Racey Meadows apartment complex rezoning rejected
WINCHESTER — A project that could have resulted in 132 apartments being built on the city’s western border is dead, at least for now.
On an 8-1 vote Tuesday night, City Council denied a rezoning request by Valley View Management that would have allowed the company to build the Racey Meadows apartment complex at 940 Cedar Creek Grade.
Had the project been approved and developed, Racey Meadows would have become the largest apartment complex built in the city in more than a decade.
Council President John Willingham cast the lone vote against the motion. He said that vote didn’t reflect support for the project, but he thought it could have been tabled and worked on further.
That was the request that Valley View made last week. With opposition to the project as proposed evident, company officials asked to have the vote pushed back by a month so it could try to address the councilors’ concerns.
But the councilors refused to consider a delay.
In making the motion to deny the request, Vice-Mayor Les Veach said the proposed project is not properly aligned with the city’s Comprehensive Plan or Strategic Plan.
“It’s been through the Planning Commission. It’s been tabled before,” Veach said after the meeting. “There were suggestions made by Jim Deskins (the city’s economic redevelopment director) and the Planning Commission that seem to have fallen on deaf ears that I think would get this in line with the Comprehensive Plan and the Strategic Plan.”
Veach said he thinks Valley View might be able to work with city staff to come up with a project the councilors would deem palatable, referencing discussions about a mixed-use project featuring some commercial space.
“I think there could be a solution out there,” he said. “I just think it will take a little bit of time to get it.”
Bob Cocker, Valley View’s manager, called the decision to reject his request to table the issue “a little bit of a puzzling situation for me.” He said he had hoped to work with the councilors later this month to present a project they could support.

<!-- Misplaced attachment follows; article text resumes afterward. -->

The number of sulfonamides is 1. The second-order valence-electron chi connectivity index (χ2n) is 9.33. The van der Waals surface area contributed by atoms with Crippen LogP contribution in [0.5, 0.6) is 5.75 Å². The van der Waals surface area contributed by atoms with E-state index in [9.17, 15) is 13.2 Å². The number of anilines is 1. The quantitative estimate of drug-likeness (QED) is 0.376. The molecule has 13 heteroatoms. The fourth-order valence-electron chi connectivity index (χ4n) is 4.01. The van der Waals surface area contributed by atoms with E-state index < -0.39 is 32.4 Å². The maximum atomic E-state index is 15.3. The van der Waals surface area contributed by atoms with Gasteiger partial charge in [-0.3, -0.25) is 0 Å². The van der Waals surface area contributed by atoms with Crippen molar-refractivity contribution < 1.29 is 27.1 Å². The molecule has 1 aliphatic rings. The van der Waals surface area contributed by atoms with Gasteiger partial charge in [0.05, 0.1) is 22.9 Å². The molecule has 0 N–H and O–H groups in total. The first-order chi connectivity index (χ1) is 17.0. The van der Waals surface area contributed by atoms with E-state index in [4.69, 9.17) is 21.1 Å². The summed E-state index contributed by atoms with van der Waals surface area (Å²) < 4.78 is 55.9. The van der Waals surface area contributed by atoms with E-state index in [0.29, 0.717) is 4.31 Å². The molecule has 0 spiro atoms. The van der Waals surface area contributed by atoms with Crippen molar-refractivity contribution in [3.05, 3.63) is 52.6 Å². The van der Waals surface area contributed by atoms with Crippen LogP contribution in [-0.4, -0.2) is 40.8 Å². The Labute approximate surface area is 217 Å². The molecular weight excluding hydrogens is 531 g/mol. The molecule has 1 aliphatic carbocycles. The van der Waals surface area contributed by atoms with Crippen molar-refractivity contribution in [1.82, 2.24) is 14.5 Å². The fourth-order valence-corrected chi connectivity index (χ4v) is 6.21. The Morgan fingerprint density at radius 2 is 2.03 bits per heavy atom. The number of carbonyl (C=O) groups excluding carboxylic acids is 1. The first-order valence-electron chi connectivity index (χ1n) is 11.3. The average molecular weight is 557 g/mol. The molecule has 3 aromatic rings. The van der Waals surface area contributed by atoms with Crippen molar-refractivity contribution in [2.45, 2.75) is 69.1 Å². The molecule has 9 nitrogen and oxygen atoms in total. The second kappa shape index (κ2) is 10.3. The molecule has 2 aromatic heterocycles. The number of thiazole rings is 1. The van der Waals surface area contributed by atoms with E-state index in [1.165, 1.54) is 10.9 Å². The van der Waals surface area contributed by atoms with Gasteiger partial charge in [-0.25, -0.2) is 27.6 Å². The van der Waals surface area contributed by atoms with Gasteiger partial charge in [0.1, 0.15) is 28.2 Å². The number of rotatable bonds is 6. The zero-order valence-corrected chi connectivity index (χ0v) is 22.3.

He said that in meetings with City Manager Dale Iman and City Attorney Tony Williams last week regarding the requested delay, he wasn’t given the impression that it would be denied.
“I think my attorney is owed an explanation,” he said.
However, he said the decision was made “in accordance with the rules of the City Council, and those are the rules I’ve got to live with.”
Planning Director Tim Youmans said after the meeting that the councilors can accept or reject such requests.
Valley View was seeking a rezoning that would have allowed it to build 72 one-bedroom and 60 two-bedroom apartments on the 7.74-acre lot.
Members of both the Planning Commission — which voted 3-2 to recommend approval of the rezoning — and City Council had questioned whether the project would place a financial burden on taxpayers. They were concerned that too many apartments would have school children that the city would have to pay to educate.
To combat that concern, Valley View hired S. Patz & Associates of Potomac Falls to do a financial impact analysis for the project. Cocker said the city hired that company in 2011 to do similar work.
The analysis concluded that only one or two school-aged children likely would live in Racey Meadows at any given time.
Four people spoke at the public hearing before the vote, with two expressing concerns previously aired.
Jason Largent made the most impassioned plea, saying the councilors should approve the request.
Speaking on behalf of current property owner Hilda Racey, who would have sold the land to Valley View, Largent said land was changed to Residential Office zoning in a city-initiated rezoning.
Since then, he said, Racey has been saddled by annual real estate tax bills of about $36,000 on a property with an assessed value of nearly $3.2 million. He said ongoing efforts to market the land have been unsuccessful, and Valley View’s offer is less than half of the assessed value.
“This was a pipe dream of our city officials,” Largent said of the current zoning, adding that Racey has considered donating the land to a charity to relieve herself of the tax burden.
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